Health Monitoring During COVID-19

by | Mar 24, 2020

In times of uncertainty, confusion, and fear, especially when it comes to our health, we believe a little data can go a long way towards prevention, early detection, and peace of mind.

In that spirit, we have created a special covid-19 version of our health dashboard so you can monitor your vital signs and remotely monitor the vital signs of your loved ones – especially those at high risk. 

Let’s take a look at the metrics on your personal covid-19 dashboard.

Body Temperature

The first tile on your dashboard tracks body temperature. The most common symptom of infection with the coronavirus is a fever – about 90 percent of patients suffer from it, according to the World Health Organization.

You can test body temperature with any standard glass or digital thermometer. You likely already have a thermometer sitting at home in your medicine cabinet.

For a typical adult, the normal temperature can be anywhere from 97F to 99F. That’s why testing regularly can help establish your personal baseline, which will make it easier to detect if/when your numbers start to go out of range. 

Anything above 100F degrees is considered a fever. You may feel terrible, but on the whole, a fever isn’t bad for you. It’s a sign your body is doing what it should when germs invade. It’s fighting them off.

However, if your temperature is 103F or higher or if you’ve had a fever for more than 3 days, please contact your doctor. You should also contact your doctor if you have a fever with symptoms such as severe throat swelling, vomiting, headache, chest pain, shortness of breath, stiff neck or rash.

Resting Heart Rate

As our body temperature rises, our resting heart rate also rises above normal. Therefore, we can use resting heart rate as another early indicator of potential illness.

Much like your body temperature, a normal resting heart rate can vary from person to person. A normal resting heart rate for adults ranges from 60 to 100 beats per minute. That’s why it’s good to establish a baseline over several days so you know your personal resting heart rate value.

To measure your heart rate, simply check your pulse. Place your index and third fingers on your neck to the side of your windpipe. To check your pulse at your wrist, place two fingers between the bone and the tendon over your radial artery — which is located on the thumb side of your wrist.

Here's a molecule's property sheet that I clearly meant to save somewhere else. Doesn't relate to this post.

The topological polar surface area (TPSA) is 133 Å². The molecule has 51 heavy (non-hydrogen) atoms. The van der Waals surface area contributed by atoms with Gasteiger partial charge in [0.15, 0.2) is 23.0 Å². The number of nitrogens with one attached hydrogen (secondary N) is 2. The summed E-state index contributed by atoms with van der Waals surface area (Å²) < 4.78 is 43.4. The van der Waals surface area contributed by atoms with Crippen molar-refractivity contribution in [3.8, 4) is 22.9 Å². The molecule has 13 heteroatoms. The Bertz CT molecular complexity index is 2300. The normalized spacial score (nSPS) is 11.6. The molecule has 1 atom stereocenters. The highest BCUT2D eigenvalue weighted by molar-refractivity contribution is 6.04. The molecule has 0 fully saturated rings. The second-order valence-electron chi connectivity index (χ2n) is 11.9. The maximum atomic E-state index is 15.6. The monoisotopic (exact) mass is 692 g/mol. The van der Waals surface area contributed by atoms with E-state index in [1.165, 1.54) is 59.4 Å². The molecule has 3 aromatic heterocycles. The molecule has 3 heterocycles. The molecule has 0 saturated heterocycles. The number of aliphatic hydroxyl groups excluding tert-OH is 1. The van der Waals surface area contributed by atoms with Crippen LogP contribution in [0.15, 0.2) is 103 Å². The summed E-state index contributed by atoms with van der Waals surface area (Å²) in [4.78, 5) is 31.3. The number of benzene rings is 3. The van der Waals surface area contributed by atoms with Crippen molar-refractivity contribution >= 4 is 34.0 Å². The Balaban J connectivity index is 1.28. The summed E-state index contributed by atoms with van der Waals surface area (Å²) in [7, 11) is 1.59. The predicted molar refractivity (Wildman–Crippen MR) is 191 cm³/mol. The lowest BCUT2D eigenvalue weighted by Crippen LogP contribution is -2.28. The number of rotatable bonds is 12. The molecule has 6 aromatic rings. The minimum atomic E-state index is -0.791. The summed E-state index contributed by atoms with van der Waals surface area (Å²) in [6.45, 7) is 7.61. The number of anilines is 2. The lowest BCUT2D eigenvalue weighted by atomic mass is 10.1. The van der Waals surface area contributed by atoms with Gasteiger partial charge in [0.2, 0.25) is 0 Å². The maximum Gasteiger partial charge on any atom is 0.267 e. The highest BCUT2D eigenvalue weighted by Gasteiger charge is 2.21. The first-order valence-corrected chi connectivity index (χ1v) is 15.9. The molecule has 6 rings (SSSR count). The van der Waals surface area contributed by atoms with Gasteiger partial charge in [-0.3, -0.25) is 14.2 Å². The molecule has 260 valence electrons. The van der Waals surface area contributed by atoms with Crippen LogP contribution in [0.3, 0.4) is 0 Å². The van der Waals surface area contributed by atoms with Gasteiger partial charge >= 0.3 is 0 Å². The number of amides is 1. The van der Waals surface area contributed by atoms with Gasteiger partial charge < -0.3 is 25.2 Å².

When you feel your pulse, count the number of beats that you feel in 15 seconds. Simply multiply this number by four to calculate your heart beats per minute, then record the value on your covid dashboard.

Try to be consistent with your testing. Test at the same time each day and in the same seated position to ensure consistency.

If you think you may be getting sick and your resting heart rate starts to increase significantly above your baseline, it might be worth a call to your healthcare professional.

Blood Oxygen

If you are at home and dealing with a coronavirus infection, particularly if symptoms become severe (especially shortness of breath), testing blood oxygen can help you and your doctor determine if you should seek medication attention.

Individuals with pre-existing respiratory or cardiovascular conditions (asthma, collapsed lung, anemia, heart disease, pulmonary embolism, congenital heart defects, COPD) are at higher risk during the coronavirus outbreak. 

If you are one of these individuals you may wish to closely monitor your blood oxygen levels with a pulse oximeter. If you don’t yet own a device they can be easily purchased online for approximately $30.

This device measures oxygen saturation and refers to the extent to which hemoglobin is saturated with oxygen. Hemoglobin is an element in your blood that binds with oxygen to carry it through the bloodstream to the organs, tissues, and cells of your body.

Normal oxygen saturation is usually between 96% and 98%. If your levels are below 90% or you are feeling shortness of breath, please contact your healthcare professional.

Blood pressure

The last item on your dashboard is for blood pressure. Much like blood oxygen, tracking this metric is mainly intended for those with pre-existing cardiovascular conditions who may be at higher risk if exposed to coronavirus.

If you think you are at higher risk, regularly tracking blood pressure levels can be very helpful in the event you need to seek medical attention. Your doctor can review your readings which can help with appropriate treatment. 

Like all the metrics discussed here, consistency is very important. Take readings after you’ve been sitting still for a few minutes and try to test at the same time each day and in the same seated position. 

Summary

Some simple self-monitoring can be very helpful for you and your loved ones. The data can provide some peace of mind for those not exhibiting symptoms. For those who are experiencing symptoms, depending on the severity, the data can mean the difference between knowing when to seek medical attention and when to stay home.

Our covid-19 dashboard is free during the current global pandemic as our way of contributing to the greater good. 

If you have questions about the dashboard, feel free to shoot us an email at support@headsuphealth.com

If you have questions about your health, please contact your doctor.

Disclaimer: The content in this post is not intended to be a substitute for professional medical advice, diagnosis, or treatment. Always seek the advice of your physician or other qualified health provider with any questions you may have regarding a medical condition. Never disregard professional medical advice or delay in seeking it because of something you have read in this post.

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